monte BulgheriaIt is this section of the Cilento that provides some fascinating glimpses into the history of Christianity. If you stand in the little harbor of Scario, you look up at Monte Bulgheria (photo, right)—an archaic Italian spelling for "Bulgaria"—Bulgarian Mountain. It is in the middle of southern Italy but is so-called because the area was settled by refugee monks from the east over 1000 years ago. The great Iconoclast controversies of the 8th and 9th centuries drove a number of monks to escape the severe persecutions of Constantinople (indeed, the most severe of the "icon smashers" aimed to destroy monasticism, itself). The monasteries founded in the immediate area of Monte Bulgheria are Santa Maria di Pattano, San Giovanni Battista, San Marcurio di Roccagloriosa, Santa Maria di Centola, San Nazario di Cuccaro, Santa Maria di Grottaferrata in Rofrano, Santa Cecilia di Eremiti, San Cono di Camerota and San Pietro di Licusati. All of them were founded between 750 and 950 a.d.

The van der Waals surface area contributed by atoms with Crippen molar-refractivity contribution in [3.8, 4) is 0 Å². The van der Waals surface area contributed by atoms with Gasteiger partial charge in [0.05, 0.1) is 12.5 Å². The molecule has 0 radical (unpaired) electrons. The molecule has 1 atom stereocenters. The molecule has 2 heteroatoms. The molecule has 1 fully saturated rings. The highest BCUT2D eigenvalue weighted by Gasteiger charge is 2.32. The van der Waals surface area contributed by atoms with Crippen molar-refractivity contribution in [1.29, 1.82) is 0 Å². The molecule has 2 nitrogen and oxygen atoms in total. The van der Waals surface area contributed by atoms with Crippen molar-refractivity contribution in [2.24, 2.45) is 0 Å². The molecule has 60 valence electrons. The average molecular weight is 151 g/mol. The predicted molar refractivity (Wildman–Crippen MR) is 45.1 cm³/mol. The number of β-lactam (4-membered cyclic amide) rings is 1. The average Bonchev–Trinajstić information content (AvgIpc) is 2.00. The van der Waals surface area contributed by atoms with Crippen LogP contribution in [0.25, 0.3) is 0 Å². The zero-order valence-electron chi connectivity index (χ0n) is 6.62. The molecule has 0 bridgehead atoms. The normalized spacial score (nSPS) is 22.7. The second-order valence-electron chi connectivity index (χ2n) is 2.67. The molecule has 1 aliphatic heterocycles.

The southern Italian peninsula of the 700s and 800s was not a bad place for people looking to be left alone. There were long periods when sections of the south were under only the nominal control of a central authority. The Lombards had invaded Italy late in the late 500s. In 800, they were replaced by Charlemagne, the first Holy Roman Emperor, but even that affected mostly central and northern Italy. In the 800s and 900s the south stayed Lombard. First, it was the large Duchy of Benevento; then, that splintered through civil war into smaller units, one of which was the Duchy of Salerno. All of this was then gobbled up in the 1000s by the Normans. Important for this brief discussion is that Lombards, Salernitans, Normans—whatever—were all devout followers of the western church. Yet, followers of the eastern Greek church were, to my knowledge, pretty much left alone to worship as they pleased, even after the schismatic movements from Constantinople, first by Photius in 867, and, finally, the schism in 1054 that officially separated Christianity into east and west. There was not then—nor has there ever been in southern Italy—any particular persecution of the Greek Orthodox religion by Roman Catholics. It is true, however, that, little by little over the centuries, these eastern religious orders in southern Italy became westernised and in many cases were simply absorbed into the mainstream of the western monastic tradition.